THE huge contribution made by Scotland’s leading family-owned firms to the country’s economy and employment levels has been underlined by a major new report.

The Scottish Family Business Top 100 report, published for the first time today, reveals that the country’s 100 most profitable family-owned companies generate a combined £1 billion of pre-tax profits, turning over a huge £16.6bn on a collective basis.

Employing more than 100,000 staff, the enterprises were found to contribute 11 per cent to Scotland’s onshore gross domestic product (GDP).

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The study, published by Family Business United (Scotland), is based on information filed by Scottish-registered firms at Companies House by March 31 this year, analysed by family business adviser Craig Corporate and Edinburgh’s Queen Margaret University.

And it revealed that Scotland’s most profitable firm was William Grant & Sons, the Scotch whisky distiller established in 1887. Owned by the Grant Gordon family, it made a pre-tax profit of £177.2m in its last financial year, turning over £882.5m and employing more than 1,900 staff.

Scotland’s biggest family firm by turnover, and second most profitable, was motor retailer Arnold Clark, according to the report. Founded by the late Sir Arnold Clark in 1954, the company turned over £3.4 billion, its most recent accounts show, with profits of £110.4m. It employs nearly 10,000 staff across some 200 branches, with the company one of eight motor retailers in Scotland which made it into the top 100. The sector was found to be the dominant sector among the leading family-owned businesses, turning over a collective £5.4bn- more than 32 per cent of the total top 100 turnover.

Meanwhile, Lord Willie Haughey’s City Refrigeration Holdings (UK), recently renamed City Facilities Management, was ranked as Scotland’s biggest family-owned employer. The study found the Glasgow-based firm employs 12,047 across its increasingly global operations. For the period covered by the report, City made pre-tax profits of £13.5m on turnover £463.1m.

Tom Craig, chairman of Craig Corporate, and chair of Family Business United Scotland, said the study was commissioned because the contribution made by Scottish family firms has been “grossly under-recognised” - both among the general public and the political classes.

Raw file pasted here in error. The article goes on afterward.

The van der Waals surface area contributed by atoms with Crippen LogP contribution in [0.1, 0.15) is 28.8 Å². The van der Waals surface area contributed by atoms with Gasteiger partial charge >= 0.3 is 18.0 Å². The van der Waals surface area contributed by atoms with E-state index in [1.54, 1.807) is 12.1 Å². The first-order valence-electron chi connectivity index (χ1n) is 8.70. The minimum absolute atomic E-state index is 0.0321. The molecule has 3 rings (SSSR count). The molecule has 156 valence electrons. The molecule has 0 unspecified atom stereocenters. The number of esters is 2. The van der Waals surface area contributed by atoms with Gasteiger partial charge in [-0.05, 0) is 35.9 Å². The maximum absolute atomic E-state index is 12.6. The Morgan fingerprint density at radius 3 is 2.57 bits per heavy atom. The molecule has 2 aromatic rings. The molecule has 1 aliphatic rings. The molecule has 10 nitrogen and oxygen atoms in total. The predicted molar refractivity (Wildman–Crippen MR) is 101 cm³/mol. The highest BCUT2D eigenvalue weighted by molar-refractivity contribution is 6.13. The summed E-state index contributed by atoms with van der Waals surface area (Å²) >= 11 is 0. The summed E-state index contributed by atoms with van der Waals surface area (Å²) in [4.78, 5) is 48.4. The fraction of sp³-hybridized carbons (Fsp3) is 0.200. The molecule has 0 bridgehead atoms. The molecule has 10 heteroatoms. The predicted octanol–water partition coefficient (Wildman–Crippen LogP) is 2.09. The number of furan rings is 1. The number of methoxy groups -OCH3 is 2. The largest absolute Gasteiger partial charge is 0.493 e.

Mr Craig said: “There is a kind of mind-set that says family businesses are little companies, but the reality is that they are very substantial. That Top 100 make something like £1 billion of profits – that is a huge thing. That was really the motivation – to try to get better recognition and understanding of the contribution they [family businesses] make.”

Asked if the findings surprised him, Mr Craig replied that the impact of the top 100 firms did exceed his expectations. With research suggesting the number of family businesses in Scotland runs into “six figures”, he said: “I was quite surprised at just how much the 100 companies were contributing to the economy, and the employment.”

As well as the financial impact made by such firms, Mr Craig added that the “longevity” of many was also impressive. “Once they get established, [family firms] tend to last for quite a long time. If you look down that list, most of these companies have been around for several generations. That is a great thing to have, particularly for an economy like Scotland which is dependent on inward investment.

“Multi-nationals can make decisions to close businesses in Scotland in a way family companies wouldn’t. They are much more patient about their capital returns. They also make huge contributions to their local communities – a lot of family businesses have been in a particular area for upwards of 100 years. That is in the wider sense of family businesses, as opposed to just the biggest ones.

“My personal view is that if we have more family companies it will be good for the long-term growth of the Scottish economy, because of the stability and the patient nature of growth.”

Mr Craig hopes the research will now be carried out annually, adding that there is an appetite to expand the study into family firms which are smaller in scale.

Simon Hunt, chief executive of William & Grant & Sons, said: “We’re delighted to be recognised in the Scottish Family Business Top 100 category alongside some of the some of the most respected companies in the Scottish market.”